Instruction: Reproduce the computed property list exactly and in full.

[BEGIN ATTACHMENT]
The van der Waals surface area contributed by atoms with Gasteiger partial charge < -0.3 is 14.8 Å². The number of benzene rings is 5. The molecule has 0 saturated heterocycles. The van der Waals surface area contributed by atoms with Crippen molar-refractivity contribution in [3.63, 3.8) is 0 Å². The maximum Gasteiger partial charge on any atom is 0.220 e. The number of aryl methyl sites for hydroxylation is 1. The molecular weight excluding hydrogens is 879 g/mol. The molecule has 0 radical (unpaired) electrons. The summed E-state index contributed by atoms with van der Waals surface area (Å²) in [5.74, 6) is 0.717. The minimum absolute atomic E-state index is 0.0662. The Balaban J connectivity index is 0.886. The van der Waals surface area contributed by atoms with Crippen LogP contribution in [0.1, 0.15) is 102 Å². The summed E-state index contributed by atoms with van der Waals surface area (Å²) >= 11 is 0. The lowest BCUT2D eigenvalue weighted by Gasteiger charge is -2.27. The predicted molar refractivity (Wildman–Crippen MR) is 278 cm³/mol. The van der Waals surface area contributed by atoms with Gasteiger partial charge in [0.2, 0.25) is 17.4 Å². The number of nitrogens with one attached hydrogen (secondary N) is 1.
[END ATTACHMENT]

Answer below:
The van der Waals surface area contributed by atoms with Gasteiger partial charge < -0.3 is 14.8 Å². The number of benzene rings is 5. The molecule has 0 saturated heterocycles. The van der Waals surface area contributed by atoms with Crippen molar-refractivity contribution in [3.63, 3.8) is 0 Å². The maximum Gasteiger partial charge on any atom is 0.220 e. The number of aryl methyl sites for hydroxylation is 1. The molecular weight excluding hydrogens is 879 g/mol. The molecule has 0 radical (unpaired) electrons. The summed E-state index contributed by atoms with van der Waals surface area (Å²) in [5.74, 6) is 0.717. The minimum absolute atomic E-state index is 0.0662. The Balaban J connectivity index is 0.886. The van der Waals surface area contributed by atoms with Crippen LogP contribution in [0.1, 0.15) is 102 Å². The summed E-state index contributed by atoms with van der Waals surface area (Å²) >= 11 is 0. The lowest BCUT2D eigenvalue weighted by Gasteiger charge is -2.27. The predicted molar refractivity (Wildman–Crippen MR) is 278 cm³/mol. The van der Waals surface area contributed by atoms with Gasteiger partial charge in [0.2, 0.25) is 17.4 Å². The number of nitrogens with one attached hydrogen (secondary N) is 1.